In essence, the application of the Stakeholder Theory is at its purest in the public corporate governance applicable to the GOCC Sector.

In practice, the realization of the Stakeholder Theory is achieved under the proper weighing in GOCC Performance Scorecard of the two perspectives of “Social Impact” and “Stakeholders’ Interest.”

2. Primary Responsibility for Corporate Governance Is with the Board of Directors/Trustees

The leading principle of corporate governance in the private sector that “the Board is primarily accountable to the shareholders and Management is primarily accountable to the Board.”

Prior to the passage of the GOCC Governance Act, the corporate practice in GOCCs organized under the Corporation Code was for the Chairman of the Board and the CEO to be designated by the newly organized Board based on the “desire letter” issued by the President of the Philippines; whereas, in most chartered GOCCs, the charters would provide that the Chairman and CEO were appointed directly by the President. What often resulted was a diffused sense of responsibility and accountability in the public corporate setting: having received a direct mandate from the president, the CEO felt that he was not accountable to the Board headed by the chairman, but to the president directly.

The GOCC Governance Act did away with such practice and expressly provides that the CEO as head of Management “shall be elected annually by the members of the Board from among its ranks,” who shall be accountable to the Board by the fact that the “CEO shall subject to the disciplinary powers of the Board and may be removed by the Board for cause.”

In addition, as previously discussed, under the principle of “command responsibility”, it is now part of the fiduciary duties of the Governing Board of every GOCC to “[e]lect and/or employ only Officers who are fit and proper to hold such office with due regard to the qualifications, competence, experience and integrity.”

The GOCC Code of Corporate Governance, in the particular provisions quoted below, now enshrines the leading corporate governance principles best expressed as follows: “The Board of Directors (Board) is primarily responsible for the governance of the corporation. It needs to be structured so that it provides an independent check on management.” “While the management of the day-to-day affairs of the institution is the responsibility of the management team, the Board is, however, responsible for monitoring and overseeing management action.” “The Board is primarily accountable to the shareholders and Management is primarily accountable to the Board,” thus:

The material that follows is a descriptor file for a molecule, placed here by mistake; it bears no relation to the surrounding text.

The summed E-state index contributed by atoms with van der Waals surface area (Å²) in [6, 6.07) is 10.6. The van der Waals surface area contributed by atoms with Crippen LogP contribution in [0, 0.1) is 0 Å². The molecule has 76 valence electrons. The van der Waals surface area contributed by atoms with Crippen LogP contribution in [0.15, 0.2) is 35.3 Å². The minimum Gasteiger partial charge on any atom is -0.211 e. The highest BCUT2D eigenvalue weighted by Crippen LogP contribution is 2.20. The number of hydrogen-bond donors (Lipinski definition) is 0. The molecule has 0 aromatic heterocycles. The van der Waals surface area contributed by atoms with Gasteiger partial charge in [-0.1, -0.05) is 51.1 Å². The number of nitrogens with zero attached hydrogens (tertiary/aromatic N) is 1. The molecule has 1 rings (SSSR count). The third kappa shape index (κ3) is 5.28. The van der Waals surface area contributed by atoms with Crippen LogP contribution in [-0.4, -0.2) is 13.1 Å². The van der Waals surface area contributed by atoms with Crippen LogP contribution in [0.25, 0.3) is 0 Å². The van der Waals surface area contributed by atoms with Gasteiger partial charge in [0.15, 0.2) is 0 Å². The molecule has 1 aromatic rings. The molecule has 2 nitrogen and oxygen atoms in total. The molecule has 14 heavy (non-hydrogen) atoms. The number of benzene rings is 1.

III. GOVERNING BOARD

SEC. 5. Board Directly Vested with Corporate Powers. — Having been vested directly by law with the legal capacity and authority to exercise all corporate powers, conduct all the business, and to hold all the properties of the GOCC, the Governing Board is primarily responsible for the governance of the GOCC. Consequently, it is the Board and not Management, that is primarily accountable to the State for the operations and performance of the GOCC.

SEC. 6. Board Duty to Properly Select and Provide Independent Check on Management. — Concomitant with the power to elect the CEO from among their ranks and to appoint other Officers of the GOCC, it is the duty of every Governing Board to ensure that they elect and/or employ only Officers who are fit and proper to hold such offices with due regard to their qualifications, competence, experience, and integrity. The Board is therefore obliged to provide an independent check on Management.

SEC. 7. Mandate and Responsibility for the GOCC’s Performance. — Although the day-to-day management of the affairs of the GOCC may be with Management, the Board is, however, responsible for providing policy directions, monitoring and overseeing Management actions, as articulated in its Charter or Articles of Incorporation, and other relevant legislation, rules and regulations.n

The article reflects the personal opinion of the author and does not reflect the official stand of the Management Association of the Philippines or the MAP

 

Cesar L. Villanueva is the Vice Chair of the Corporate Governance Committee of the Management Association of the Philippines (MAP), the former Chair of the Governance Commission for GOCCs and the Founding Partner of the Villanueva Gabionza & Dy Law Offices.

cvillanueva@vgslaw.com

map@map.org.ph

http://map.org.ph